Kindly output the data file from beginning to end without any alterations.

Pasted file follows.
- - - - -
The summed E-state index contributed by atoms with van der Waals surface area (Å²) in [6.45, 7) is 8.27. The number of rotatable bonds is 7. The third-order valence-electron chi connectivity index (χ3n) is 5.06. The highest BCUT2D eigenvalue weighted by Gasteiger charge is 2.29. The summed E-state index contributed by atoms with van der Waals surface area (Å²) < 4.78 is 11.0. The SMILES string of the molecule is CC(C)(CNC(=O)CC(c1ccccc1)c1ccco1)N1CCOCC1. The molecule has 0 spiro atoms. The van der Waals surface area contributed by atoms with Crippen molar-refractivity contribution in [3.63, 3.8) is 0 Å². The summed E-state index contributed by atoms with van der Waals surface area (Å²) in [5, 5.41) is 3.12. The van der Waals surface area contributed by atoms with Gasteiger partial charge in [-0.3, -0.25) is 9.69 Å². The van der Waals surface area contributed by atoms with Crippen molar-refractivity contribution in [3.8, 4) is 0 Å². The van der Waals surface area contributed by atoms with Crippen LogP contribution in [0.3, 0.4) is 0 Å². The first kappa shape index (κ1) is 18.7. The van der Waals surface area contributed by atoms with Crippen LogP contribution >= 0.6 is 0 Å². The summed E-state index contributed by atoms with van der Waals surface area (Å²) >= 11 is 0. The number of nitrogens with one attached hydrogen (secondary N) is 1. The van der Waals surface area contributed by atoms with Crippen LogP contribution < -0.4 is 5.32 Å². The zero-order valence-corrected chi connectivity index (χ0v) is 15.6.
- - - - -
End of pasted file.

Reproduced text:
The summed E-state index contributed by atoms with van der Waals surface area (Å²) in [6.45, 7) is 8.27. The number of rotatable bonds is 7. The third-order valence-electron chi connectivity index (χ3n) is 5.06. The highest BCUT2D eigenvalue weighted by Gasteiger charge is 2.29. The summed E-state index contributed by atoms with van der Waals surface area (Å²) < 4.78 is 11.0. The SMILES string of the molecule is CC(C)(CNC(=O)CC(c1ccccc1)c1ccco1)N1CCOCC1. The molecule has 0 spiro atoms. The van der Waals surface area contributed by atoms with Crippen molar-refractivity contribution in [3.63, 3.8) is 0 Å². The summed E-state index contributed by atoms with van der Waals surface area (Å²) in [5, 5.41) is 3.12. The van der Waals surface area contributed by atoms with Gasteiger partial charge in [-0.3, -0.25) is 9.69 Å². The van der Waals surface area contributed by atoms with Crippen molar-refractivity contribution in [3.8, 4) is 0 Å². The van der Waals surface area contributed by atoms with Crippen LogP contribution in [0.3, 0.4) is 0 Å². The first kappa shape index (κ1) is 18.7. The van der Waals surface area contributed by atoms with Crippen LogP contribution >= 0.6 is 0 Å². The summed E-state index contributed by atoms with van der Waals surface area (Å²) >= 11 is 0. The number of nitrogens with one attached hydrogen (secondary N) is 1. The van der Waals surface area contributed by atoms with Crippen LogP contribution < -0.4 is 5.32 Å². The zero-order valence-corrected chi connectivity index (χ0v) is 15.6.